Last week we reported on four polls on Super Bowl ad favorites. This week, we compare the results from four more reports, as well address a question one might consider even more important: "Are Super Bowl ads worth their price tag?"
And the Winners Are?
USA Today, Ipsos, Twitter and YouTube were the sources of Super Bowl ad rankings we discussed last week. This week, we studied additional reports by TVison, Canvs, Ace Metrix and the Kellogg School to cover an even broader range of methods – from eye tracking (to measure visual attention) to an “academic framework” (to assess “strategic effectiveness”).
The findings surprised us:
- 28 different ads with positive evaluations appeared in the eight reports. Exactly half were mentioned in just one report, while six ads were cited twice.
- Six ads - Amazon, M&Ms, Toyota, Jeep, Budweiser and Indeed - were on three
- The “winners” were Cheetos and Doritos 3D – tied for the most mentioned ads on five of the eight reports.
How about the two Rocket commercials on top of the USA Today Ad Meter? They were not listed on any of the other reports.
Canvs. (2021, February 9). Super Bowl LV Superlatives: Commercial Edition.Canvs Insights: Canvs
Liffreing, Ilyse. (2021, February 9). HOW SUPER BOWL COMMERCIALS SCORED ON DIGITAL AND SOCIAL MEDIA: TUESDAY WAKE-UP CALL Plus, what Big Game ads looked like in Canada. Ad Age
Northwestern Kellogg. (2021, February 7). Scoring the Ads: 2021 Results, The Kellogg 2020 Super Bowl Ad Review.
TVision. (2021, February 8). TVision's Winners from Super Bowl LV. Insights: TVision
Is Super Bowl Advertising Worth it?
Here are three articles discussing the value of Super Bowl advertising based on insights from research.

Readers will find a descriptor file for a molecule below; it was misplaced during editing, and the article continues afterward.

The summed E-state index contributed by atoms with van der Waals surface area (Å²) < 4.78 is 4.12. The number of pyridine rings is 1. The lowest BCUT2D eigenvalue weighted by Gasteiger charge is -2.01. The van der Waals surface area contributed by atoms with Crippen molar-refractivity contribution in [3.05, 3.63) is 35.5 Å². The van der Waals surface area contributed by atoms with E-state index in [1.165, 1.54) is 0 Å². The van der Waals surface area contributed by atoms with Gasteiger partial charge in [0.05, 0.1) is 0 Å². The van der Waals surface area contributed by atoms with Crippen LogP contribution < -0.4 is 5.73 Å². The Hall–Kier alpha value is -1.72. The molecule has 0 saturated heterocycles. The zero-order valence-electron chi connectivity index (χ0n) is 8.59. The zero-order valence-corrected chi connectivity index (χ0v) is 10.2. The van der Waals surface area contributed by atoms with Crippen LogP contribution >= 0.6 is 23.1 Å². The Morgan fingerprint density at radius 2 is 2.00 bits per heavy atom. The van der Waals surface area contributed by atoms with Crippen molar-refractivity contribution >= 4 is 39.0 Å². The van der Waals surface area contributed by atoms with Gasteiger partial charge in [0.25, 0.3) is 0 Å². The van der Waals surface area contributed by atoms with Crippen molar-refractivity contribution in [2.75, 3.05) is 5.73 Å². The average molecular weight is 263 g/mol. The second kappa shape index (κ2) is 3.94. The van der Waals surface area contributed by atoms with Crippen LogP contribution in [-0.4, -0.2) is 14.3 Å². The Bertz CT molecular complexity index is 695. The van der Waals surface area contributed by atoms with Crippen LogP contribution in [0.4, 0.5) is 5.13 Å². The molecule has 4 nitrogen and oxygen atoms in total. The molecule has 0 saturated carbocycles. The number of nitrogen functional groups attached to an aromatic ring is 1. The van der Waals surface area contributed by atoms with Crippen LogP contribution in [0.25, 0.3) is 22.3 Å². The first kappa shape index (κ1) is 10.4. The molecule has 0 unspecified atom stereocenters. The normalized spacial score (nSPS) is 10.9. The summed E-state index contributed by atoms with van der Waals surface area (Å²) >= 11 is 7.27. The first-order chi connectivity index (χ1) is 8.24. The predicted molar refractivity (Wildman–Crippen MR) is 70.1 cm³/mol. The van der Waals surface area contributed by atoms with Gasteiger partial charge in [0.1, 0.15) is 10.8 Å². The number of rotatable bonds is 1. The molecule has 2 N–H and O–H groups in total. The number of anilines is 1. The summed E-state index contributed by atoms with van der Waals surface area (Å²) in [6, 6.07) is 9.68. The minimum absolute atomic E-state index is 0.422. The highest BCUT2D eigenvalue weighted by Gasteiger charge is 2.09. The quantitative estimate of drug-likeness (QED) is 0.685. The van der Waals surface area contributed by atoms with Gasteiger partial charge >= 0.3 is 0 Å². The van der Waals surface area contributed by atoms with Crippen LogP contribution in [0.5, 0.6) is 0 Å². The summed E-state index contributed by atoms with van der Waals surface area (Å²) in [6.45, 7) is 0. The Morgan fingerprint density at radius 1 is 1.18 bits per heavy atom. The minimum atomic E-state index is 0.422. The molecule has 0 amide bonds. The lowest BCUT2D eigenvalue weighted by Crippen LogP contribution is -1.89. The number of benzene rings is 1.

Why Marketing During the Big Game Matters
This writer says: Although the viewership peaked in 2015, the Super Bowl is still an advertiser’s dream. Reaching an audience of 100 million would still cause many marketing teams to salivate. The stakes are high, but the cost of filling a 30-second commercial slot is even higher.
- According to a 2018 study published in Marketing Science (2018), “the benefits from Super Bowl ads persist well into the year with increased sales during other sporting events.”
The authors of the study were Wesley Hartmann of Stanford University and Daniel Klapper of Humboldt University in Germany. Their study found a “substantial increase in sales in markets where Super Bowl viewing was higher during subsequent sporting events such as the NCAA’s ‘March Madness,’ NBA games, and into the MLB season. Budweiser volume and revenues can increase up to 3.9 percent and 4.7 percent, respectively, in response to Super Bowl advertising during specific later weeks, for a 10-point increase in Super Bowl ratings.”
Unlike Doritos commercials, which focus solely on the product, Budweiser’s ads rarely focus on their beer. Instead, the company shows ads that focus on horses, dogs and people — things that every viewer can find relatable.
So, are Super Bowl ads worth it? The answer, perhaps unsurprisingly, is “yes.” Super Bowl ads help companies in three major ways:
- The ads reach an unmatchable number of viewers.
- A CNBC survey from 2016 showed that 97% of Super Bowl viewers “agree” or “strongly agree” with the statement, “I enjoy Super Bowl ads.” In a world of diverse views and opinions, obtaining such a strong consensus from an audience is nearly impossible.
- As Michael Nathanson — a partner at the firm MoffettNathanson — stated to CNBC, the Super Bowl provides “massive reach in a cluttered world where there is diminished scale.”
But, as any marketing executive will point out, the strength of your Super Bowl commercial will come down to the message you’re attempting to convey.
Source: Schnoor, A. (2021, February 3). Are Super Bowl Ads Worth It?: Why marketing during the big game matters.
Better Marketing: Medium
Yes, that $5.5m Super Bowl Ad Makes Media Sense. Jerry Daykin of GSK Consumer Healthcare asks: With so many digital alternatives, is there really a case to advertise on TV during the big game?
The Super Bowl is a night of advertising creativity but, from a media perspective, what always stands out is the price. This year, the going rate was around $5.5 million for each 30-second spot. However, there are many good reasons why a Super Bowl ad makes perfect media sense, for the right brief: